Of the many dark gifts Showtime’s eerie hit series “Yellowjackets” serves up for us, the juiciest this season is by far the music.
The show – which bounces between a troupe of teen soccer players trapped in the 1990s Canadian wilderness after a plane crash and the survivors’ corresponding adult selves in the present day – embraces nostalgia, incorporating long-cherished tunes from the tail end of last century, with staples from Tori Amos, early Smashing Pumpkins, Massive Attack, Veruca Salt and much more.
In Sunday’s episode of “Yellowjackets,” alt-rock queen Alanis Morissette will debut a version of the show’s theme song, “No Return,” and has already released it as a single.
One of the most unexpected and successful uses of throwback music came in the first episode of Season 2 last month, when Warren Kole’s Jeff had a moment to himself in the car after an intense tryst with wife Shauna (Melanie Lynskey) – during which he rocks out hard to Papa Roach’s “Last Resort” (sure, the track actually came out in 2000, but that doesn’t take away from its retro vibe).
In an interview with CNN, the show’s music supervisor, Nora Felder, explained that the Papa Roach song selection was scripted, and “served as a perfect physical outlet for Warren whose anxious feelings were riding high while sitting alone in his garage.”
Other standout moments in the script, however, are hers to interpret, and Felder relishes the opportunity to match those moments with the right songs from the period.
“I re-immerse myself into the show’s era and spirit of the times as I start to build my playlists for the show,” she said. “The main thing I try to keep in mind is to just stay true to the story and let it tell me what it might need musically.”
Case in point, from the same episode – the placement of Amos’s signature track “Cornflake Girl,” off her groundbreaking 1994 sophomore album “Under the Pink.”
The song – which appropriately has the lyric “Things are getting kind of gross” just as teen Shauna (Sophie Nélisse) is about to ingest something unthinkable – “came to mind pretty quickly as a possibility” to Felder.
“I felt that Amos’s lyrics could serve as a befitting launchpad for the first episode’s ending – not only as a reflection of Young Shauna’s state of mind,” she noted, “but also as a reflection of the past and present moods and mentalities lived out by the other ‘Yellowjackets’ characters in Season 2.”
Felder’s work is challenging, in the sense that there is often an ideal wish-list selection for a song during a certain moment in each script, which then might change either due to something technical or because the needs of the scene evolve during production, as a result of many elements, including the actors’ performances.
“Everyone on the team always wants the best song-select possible to enhance the story,” she said. “When we get to post (production), the common question that comes up among us during the collaboration process is simply, ‘Do we think we can beat this?’”
During that collaborative process, Felder says she doesn’t “believe there is an exact roadmap into how to merge songs with any given scene or story.”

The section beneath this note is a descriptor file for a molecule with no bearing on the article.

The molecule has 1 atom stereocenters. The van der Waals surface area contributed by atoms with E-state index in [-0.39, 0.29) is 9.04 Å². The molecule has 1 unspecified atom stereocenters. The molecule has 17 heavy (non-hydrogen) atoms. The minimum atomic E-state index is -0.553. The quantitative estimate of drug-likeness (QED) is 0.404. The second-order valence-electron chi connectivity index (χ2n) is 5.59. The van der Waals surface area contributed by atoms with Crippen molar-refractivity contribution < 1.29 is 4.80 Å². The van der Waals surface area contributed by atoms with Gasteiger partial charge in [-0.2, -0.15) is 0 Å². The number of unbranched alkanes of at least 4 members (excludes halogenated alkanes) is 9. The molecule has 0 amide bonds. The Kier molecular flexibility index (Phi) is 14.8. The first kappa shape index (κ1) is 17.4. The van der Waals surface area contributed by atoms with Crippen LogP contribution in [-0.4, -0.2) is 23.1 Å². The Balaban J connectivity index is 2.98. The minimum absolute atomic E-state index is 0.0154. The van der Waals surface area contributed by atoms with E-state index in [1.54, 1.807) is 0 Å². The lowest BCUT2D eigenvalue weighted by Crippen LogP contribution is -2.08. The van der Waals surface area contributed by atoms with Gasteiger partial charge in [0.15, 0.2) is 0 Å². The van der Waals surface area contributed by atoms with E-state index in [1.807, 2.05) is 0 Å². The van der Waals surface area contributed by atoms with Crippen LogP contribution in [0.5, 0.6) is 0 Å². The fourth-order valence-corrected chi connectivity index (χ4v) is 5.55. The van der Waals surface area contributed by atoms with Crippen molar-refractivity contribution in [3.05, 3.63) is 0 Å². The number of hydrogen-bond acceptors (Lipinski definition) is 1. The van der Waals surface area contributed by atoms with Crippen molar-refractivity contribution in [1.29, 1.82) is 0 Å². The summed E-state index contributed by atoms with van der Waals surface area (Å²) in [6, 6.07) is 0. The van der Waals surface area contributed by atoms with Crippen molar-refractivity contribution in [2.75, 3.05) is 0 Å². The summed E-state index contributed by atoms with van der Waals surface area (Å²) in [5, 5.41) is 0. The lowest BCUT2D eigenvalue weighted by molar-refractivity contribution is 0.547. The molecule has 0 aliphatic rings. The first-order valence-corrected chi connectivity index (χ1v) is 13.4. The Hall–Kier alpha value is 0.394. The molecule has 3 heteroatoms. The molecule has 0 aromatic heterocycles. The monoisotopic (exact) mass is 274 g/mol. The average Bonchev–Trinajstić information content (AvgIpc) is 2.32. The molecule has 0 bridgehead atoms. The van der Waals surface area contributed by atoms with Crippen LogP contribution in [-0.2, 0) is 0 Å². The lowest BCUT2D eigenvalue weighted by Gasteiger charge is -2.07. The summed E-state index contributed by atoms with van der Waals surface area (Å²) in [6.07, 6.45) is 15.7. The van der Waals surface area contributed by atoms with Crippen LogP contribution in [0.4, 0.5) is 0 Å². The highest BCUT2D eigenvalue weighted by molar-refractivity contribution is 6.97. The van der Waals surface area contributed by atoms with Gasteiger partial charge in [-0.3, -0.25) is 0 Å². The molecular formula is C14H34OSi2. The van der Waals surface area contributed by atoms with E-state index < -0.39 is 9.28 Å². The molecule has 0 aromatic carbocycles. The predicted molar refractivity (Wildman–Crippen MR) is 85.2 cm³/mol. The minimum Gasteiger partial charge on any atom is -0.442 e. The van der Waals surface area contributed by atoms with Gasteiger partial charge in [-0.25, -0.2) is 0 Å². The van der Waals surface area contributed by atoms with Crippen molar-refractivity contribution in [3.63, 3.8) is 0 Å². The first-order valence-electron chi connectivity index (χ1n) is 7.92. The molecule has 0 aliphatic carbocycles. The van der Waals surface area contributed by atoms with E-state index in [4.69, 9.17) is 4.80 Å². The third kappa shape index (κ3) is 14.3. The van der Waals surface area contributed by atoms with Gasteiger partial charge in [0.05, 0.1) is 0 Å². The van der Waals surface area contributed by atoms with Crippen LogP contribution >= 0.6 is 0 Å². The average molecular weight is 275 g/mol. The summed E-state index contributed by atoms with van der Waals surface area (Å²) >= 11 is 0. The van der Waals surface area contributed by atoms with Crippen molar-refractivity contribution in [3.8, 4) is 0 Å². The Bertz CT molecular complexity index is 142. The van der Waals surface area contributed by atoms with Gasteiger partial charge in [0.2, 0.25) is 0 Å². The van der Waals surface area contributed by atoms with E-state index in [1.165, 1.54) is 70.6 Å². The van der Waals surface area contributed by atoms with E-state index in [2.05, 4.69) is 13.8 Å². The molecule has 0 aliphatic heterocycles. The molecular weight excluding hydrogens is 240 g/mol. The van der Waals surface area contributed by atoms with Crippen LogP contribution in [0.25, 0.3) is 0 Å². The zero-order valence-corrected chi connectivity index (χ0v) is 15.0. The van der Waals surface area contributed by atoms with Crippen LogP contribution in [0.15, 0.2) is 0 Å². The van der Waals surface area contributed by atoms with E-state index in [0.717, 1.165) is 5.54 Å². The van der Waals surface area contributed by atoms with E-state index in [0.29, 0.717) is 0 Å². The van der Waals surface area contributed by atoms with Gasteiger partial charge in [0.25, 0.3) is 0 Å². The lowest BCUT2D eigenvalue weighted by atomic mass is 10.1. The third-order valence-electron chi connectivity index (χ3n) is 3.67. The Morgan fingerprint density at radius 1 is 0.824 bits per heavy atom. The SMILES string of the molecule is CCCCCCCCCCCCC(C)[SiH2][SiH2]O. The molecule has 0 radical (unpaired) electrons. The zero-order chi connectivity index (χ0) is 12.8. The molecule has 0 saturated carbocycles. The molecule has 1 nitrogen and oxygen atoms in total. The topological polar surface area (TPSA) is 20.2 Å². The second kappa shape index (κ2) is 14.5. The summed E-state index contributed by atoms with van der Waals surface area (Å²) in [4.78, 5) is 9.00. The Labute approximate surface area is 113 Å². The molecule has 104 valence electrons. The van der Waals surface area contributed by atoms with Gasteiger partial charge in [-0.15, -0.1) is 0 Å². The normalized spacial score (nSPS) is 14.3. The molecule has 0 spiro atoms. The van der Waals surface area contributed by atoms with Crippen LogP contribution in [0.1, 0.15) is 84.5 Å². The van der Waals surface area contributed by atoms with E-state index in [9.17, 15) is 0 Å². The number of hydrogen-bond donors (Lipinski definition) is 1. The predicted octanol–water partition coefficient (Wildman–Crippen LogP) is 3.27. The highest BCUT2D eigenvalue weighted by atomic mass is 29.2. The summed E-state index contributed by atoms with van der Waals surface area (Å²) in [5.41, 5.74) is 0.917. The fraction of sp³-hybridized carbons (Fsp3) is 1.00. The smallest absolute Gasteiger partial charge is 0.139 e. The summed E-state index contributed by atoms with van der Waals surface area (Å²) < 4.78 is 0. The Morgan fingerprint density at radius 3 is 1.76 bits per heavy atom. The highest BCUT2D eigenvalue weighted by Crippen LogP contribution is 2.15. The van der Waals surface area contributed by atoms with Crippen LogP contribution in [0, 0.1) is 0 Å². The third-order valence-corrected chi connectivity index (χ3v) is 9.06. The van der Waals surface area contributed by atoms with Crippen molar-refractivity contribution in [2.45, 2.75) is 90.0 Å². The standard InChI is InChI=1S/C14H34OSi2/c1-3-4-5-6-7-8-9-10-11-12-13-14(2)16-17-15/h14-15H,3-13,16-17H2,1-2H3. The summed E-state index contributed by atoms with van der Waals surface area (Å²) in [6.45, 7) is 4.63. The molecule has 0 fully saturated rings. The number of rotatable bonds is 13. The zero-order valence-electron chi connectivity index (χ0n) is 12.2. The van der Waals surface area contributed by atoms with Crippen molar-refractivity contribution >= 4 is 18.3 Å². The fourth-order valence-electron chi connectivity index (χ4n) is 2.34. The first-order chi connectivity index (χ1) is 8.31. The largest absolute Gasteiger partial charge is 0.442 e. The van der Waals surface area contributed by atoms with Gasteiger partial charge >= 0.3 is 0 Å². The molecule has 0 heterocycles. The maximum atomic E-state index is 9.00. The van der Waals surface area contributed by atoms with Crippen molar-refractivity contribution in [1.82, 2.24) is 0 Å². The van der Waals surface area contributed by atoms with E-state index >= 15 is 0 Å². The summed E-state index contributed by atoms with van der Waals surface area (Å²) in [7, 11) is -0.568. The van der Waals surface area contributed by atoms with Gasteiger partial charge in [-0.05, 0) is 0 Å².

“I always say, ‘Let the picture tell you what it needs.’ (Kind of like the Wilderness I guess?)”
Another moment that feels perfectly melded to the music playing is the now-infamous ‘last supper’ scene from last week’s second episode, which boasts Radiohead’s “Climbing By The Walls” from their mindblowing 1995 album “OK Computer” on the soundtrack.
“The song seems to refer to those unspeakable monsters that can live in one’s head,” Felder noted, referencing the strange collective hallucinations the group undergoes while cannibalizing one of their own. “I can’t think of a more perfect way to hauntingly accent (that) scene, a.k.a. ‘the feast.’”
To drive home just how important music is to the specific ambient feel of “Yellowjackets,” one need look no further than the super creepy Season 2 trailer for the show, which features Florence + The Machine’s exceptional and haunting rendition of No Doubt’s timeless 1995 hit, “Just A Girl.”
“I’m such a huge fan of ‘Yellowjackets’ and this era of music, and this song especially had a huge impact on me growing up, so I was thrilled to be asked to interpret it in a ‘deeply unsettling’ way for show,” band frontwoman Florence Welch said in a statement shared with CNN.
“We tried to really add some horror elements to this iconic song to fit the tone of the show. And as someone who’s first musical love was pop punk and Gwen Stefani, it was a dream job.”
Of her collaboration with “Yellowjackets,” Morrisette, too, felt inspired by the show.
“I see parallels between ‘Yellowjackets’ and my perspective while songwriting: the sheer intensity, that going for the jugular with no fear around going for the profane,” Morissette said in a statement. “I’ve strived my entire career to support the empowerment of women and sensitives, and see the world through the female lens, and what’s so wonderful about this show is that each character is allowed to be dynamic and complex as opposed to oversimplified, reduced versions of women. I feel honoured to be a part of the legacy of ‘Yellowjackets.’”